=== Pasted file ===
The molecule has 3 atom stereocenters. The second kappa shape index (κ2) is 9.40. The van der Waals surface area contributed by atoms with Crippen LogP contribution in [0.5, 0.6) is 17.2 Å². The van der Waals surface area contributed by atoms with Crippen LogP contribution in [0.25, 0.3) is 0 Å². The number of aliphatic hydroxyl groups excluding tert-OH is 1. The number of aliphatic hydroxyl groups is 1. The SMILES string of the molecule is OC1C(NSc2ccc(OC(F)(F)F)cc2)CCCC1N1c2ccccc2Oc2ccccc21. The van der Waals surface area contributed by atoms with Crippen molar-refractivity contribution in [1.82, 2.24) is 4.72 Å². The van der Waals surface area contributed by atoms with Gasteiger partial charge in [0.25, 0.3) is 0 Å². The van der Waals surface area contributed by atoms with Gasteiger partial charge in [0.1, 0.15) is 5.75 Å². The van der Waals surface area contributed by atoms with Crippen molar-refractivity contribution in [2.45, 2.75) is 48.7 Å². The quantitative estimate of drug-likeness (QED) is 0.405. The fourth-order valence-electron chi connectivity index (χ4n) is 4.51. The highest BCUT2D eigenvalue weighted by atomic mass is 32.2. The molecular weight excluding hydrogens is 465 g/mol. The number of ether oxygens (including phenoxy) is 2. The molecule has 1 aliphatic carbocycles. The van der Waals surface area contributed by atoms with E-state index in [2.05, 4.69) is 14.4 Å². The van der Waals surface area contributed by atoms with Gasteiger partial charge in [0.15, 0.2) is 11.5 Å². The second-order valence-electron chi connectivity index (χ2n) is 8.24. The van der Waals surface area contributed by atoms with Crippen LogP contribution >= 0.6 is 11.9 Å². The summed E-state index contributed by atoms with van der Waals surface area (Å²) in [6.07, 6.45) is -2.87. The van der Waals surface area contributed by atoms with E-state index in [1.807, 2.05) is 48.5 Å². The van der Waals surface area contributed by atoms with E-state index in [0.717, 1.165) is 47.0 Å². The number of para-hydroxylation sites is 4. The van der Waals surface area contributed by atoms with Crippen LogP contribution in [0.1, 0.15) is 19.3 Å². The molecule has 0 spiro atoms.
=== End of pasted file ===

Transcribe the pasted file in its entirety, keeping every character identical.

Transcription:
The molecule has 3 atom stereocenters. The second kappa shape index (κ2) is 9.40. The van der Waals surface area contributed by atoms with Crippen LogP contribution in [0.5, 0.6) is 17.2 Å². The van der Waals surface area contributed by atoms with Crippen LogP contribution in [0.25, 0.3) is 0 Å². The number of aliphatic hydroxyl groups excluding tert-OH is 1. The number of aliphatic hydroxyl groups is 1. The SMILES string of the molecule is OC1C(NSc2ccc(OC(F)(F)F)cc2)CCCC1N1c2ccccc2Oc2ccccc21. The van der Waals surface area contributed by atoms with Crippen molar-refractivity contribution in [1.82, 2.24) is 4.72 Å². The van der Waals surface area contributed by atoms with Gasteiger partial charge in [0.25, 0.3) is 0 Å². The van der Waals surface area contributed by atoms with Gasteiger partial charge in [0.1, 0.15) is 5.75 Å². The van der Waals surface area contributed by atoms with Crippen molar-refractivity contribution in [2.45, 2.75) is 48.7 Å². The quantitative estimate of drug-likeness (QED) is 0.405. The fourth-order valence-electron chi connectivity index (χ4n) is 4.51. The highest BCUT2D eigenvalue weighted by atomic mass is 32.2. The molecular weight excluding hydrogens is 465 g/mol. The number of ether oxygens (including phenoxy) is 2. The molecule has 1 aliphatic carbocycles. The van der Waals surface area contributed by atoms with E-state index in [2.05, 4.69) is 14.4 Å². The van der Waals surface area contributed by atoms with Gasteiger partial charge in [0.15, 0.2) is 11.5 Å². The second-order valence-electron chi connectivity index (χ2n) is 8.24. The van der Waals surface area contributed by atoms with Crippen LogP contribution >= 0.6 is 11.9 Å². The summed E-state index contributed by atoms with van der Waals surface area (Å²) in [6.07, 6.45) is -2.87. The van der Waals surface area contributed by atoms with E-state index in [1.807, 2.05) is 48.5 Å². The van der Waals surface area contributed by atoms with E-state index in [0.717, 1.165) is 47.0 Å². The number of para-hydroxylation sites is 4. The van der Waals surface area contributed by atoms with Crippen LogP contribution in [0.1, 0.15) is 19.3 Å². The molecule has 0 spiro atoms.